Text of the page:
I'm Moving Into My First Apartment Since Going Into Poverty and I'm Terrified

I'm terrified that things won't work out for me and that my future happiness will be taken away from me again. And I'm especially terrified of what's going to happen when I'm not in survival mode anymore.
Publish date:
February 23, 2016
moving, abuse, poverty, survivors

Last week I put down the deposit for my first apartment since everything fell apart six years ago. At the ripe age of 20, I thought I had everything together: I was attending university for writing, had an internship at a domestic abuse organization and was renting a one-bedroom to myself. After growing up in an abusive household, I finally felt free. But I came to learn how naive I was about freedom.

When I moved out my senior year of high school, I had fled to my boyfriend's house and lived with his family until graduation. Afterwards, I shared my friend's one-bedroom while working. Somehow I was accepted into a writing program and I ended up moving back into my parents' house so I could concentrate on my studies – I thought I could handle things better after growing up a bit. But things turned out to be just as bad, and I was tired of walking on eggshells in other people's houses, so I decided to get a place to myself.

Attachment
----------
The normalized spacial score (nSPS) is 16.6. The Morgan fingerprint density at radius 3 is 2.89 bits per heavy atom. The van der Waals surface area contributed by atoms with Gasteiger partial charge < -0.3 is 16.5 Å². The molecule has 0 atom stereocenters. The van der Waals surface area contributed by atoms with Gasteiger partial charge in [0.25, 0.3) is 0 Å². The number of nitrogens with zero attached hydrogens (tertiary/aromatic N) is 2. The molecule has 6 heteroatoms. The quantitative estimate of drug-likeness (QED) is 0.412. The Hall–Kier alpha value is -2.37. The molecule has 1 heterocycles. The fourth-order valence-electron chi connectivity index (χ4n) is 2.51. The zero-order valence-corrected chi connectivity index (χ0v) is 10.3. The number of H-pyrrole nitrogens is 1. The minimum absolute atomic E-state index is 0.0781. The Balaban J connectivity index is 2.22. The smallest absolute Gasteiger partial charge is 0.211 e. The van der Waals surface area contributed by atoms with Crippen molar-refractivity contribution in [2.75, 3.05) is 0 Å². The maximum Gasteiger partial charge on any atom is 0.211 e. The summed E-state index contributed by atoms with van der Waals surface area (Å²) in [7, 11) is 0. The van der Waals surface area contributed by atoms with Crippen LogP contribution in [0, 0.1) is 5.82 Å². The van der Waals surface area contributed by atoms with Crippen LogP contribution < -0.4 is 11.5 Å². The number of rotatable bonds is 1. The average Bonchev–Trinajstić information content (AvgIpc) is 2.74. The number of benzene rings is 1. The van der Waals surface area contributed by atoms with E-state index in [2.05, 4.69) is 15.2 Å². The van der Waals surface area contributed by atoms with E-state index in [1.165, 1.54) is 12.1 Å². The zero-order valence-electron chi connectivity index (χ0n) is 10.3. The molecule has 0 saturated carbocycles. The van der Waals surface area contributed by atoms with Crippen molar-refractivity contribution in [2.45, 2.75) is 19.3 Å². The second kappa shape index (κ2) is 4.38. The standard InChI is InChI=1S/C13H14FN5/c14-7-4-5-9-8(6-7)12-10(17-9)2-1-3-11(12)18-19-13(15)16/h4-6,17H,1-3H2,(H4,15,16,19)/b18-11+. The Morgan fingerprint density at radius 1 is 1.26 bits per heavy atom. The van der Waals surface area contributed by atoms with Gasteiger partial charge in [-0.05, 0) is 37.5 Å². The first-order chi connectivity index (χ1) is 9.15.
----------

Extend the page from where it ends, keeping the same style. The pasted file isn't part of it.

I loved it. No one yelled at me or made me feel bad for being there – and although it wasn't ideal to rack up student loans while living by myself, I finally had my own space to exist comfortably. Soon my fight-or-flight response for survival started to slow down and I settled into the idea of a happier, more stable future where I would graduate with a degree, get hired at a magazine like Cosmo and write a Sex-and-the-City-esque column while being fabulous and sipping martinis.

But life turned out a lot different than I thought.

First went my mental health. After growing up in a house where I was constantly yelled at, criticized, belittled and intimidated, living in an atmosphere that posed no threat triggered the reality of my anxiety disorder. With the memory of my mother's negative words ringing in my ears, I was constantly wondering what was going to go wrong and take away my newfound happiness.